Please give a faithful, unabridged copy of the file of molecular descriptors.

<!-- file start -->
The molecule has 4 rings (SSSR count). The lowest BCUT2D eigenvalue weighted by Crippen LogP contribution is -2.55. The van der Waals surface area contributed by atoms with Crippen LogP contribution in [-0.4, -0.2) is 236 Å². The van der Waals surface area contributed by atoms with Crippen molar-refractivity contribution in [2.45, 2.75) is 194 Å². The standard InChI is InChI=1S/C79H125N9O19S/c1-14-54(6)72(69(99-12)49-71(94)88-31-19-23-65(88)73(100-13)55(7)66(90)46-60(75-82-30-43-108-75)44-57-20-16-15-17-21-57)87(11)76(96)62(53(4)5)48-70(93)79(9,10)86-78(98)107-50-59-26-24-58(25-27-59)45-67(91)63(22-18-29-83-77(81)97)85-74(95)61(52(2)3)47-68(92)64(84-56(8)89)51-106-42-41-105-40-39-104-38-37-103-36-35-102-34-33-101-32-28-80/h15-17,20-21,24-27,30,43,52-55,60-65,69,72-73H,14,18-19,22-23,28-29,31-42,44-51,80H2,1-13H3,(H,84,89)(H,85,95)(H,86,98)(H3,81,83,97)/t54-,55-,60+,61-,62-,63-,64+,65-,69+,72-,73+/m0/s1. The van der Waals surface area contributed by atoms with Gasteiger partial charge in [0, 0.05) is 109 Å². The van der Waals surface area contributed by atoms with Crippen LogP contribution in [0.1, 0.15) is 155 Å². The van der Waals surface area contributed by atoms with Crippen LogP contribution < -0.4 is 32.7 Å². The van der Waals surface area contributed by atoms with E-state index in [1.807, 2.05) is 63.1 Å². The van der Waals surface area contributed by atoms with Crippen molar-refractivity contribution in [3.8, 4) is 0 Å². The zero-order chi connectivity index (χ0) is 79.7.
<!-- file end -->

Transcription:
The molecule has 4 rings (SSSR count). The lowest BCUT2D eigenvalue weighted by Crippen LogP contribution is -2.55. The van der Waals surface area contributed by atoms with Crippen LogP contribution in [-0.4, -0.2) is 236 Å². The van der Waals surface area contributed by atoms with Crippen molar-refractivity contribution in [2.45, 2.75) is 194 Å². The standard InChI is InChI=1S/C79H125N9O19S/c1-14-54(6)72(69(99-12)49-71(94)88-31-19-23-65(88)73(100-13)55(7)66(90)46-60(75-82-30-43-108-75)44-57-20-16-15-17-21-57)87(11)76(96)62(53(4)5)48-70(93)79(9,10)86-78(98)107-50-59-26-24-58(25-27-59)45-67(91)63(22-18-29-83-77(81)97)85-74(95)61(52(2)3)47-68(92)64(84-56(8)89)51-106-42-41-105-40-39-104-38-37-103-36-35-102-34-33-101-32-28-80/h15-17,20-21,24-27,30,43,52-55,60-65,69,72-73H,14,18-19,22-23,28-29,31-42,44-51,80H2,1-13H3,(H,84,89)(H,85,95)(H,86,98)(H3,81,83,97)/t54-,55-,60+,61-,62-,63-,64+,65-,69+,72-,73+/m0/s1. The van der Waals surface area contributed by atoms with Gasteiger partial charge in [0, 0.05) is 109 Å². The van der Waals surface area contributed by atoms with Crippen LogP contribution in [0.1, 0.15) is 155 Å². The van der Waals surface area contributed by atoms with Crippen LogP contribution < -0.4 is 32.7 Å². The van der Waals surface area contributed by atoms with E-state index in [1.807, 2.05) is 63.1 Å². The van der Waals surface area contributed by atoms with Crippen molar-refractivity contribution in [3.8, 4) is 0 Å². The zero-order chi connectivity index (χ0) is 79.7.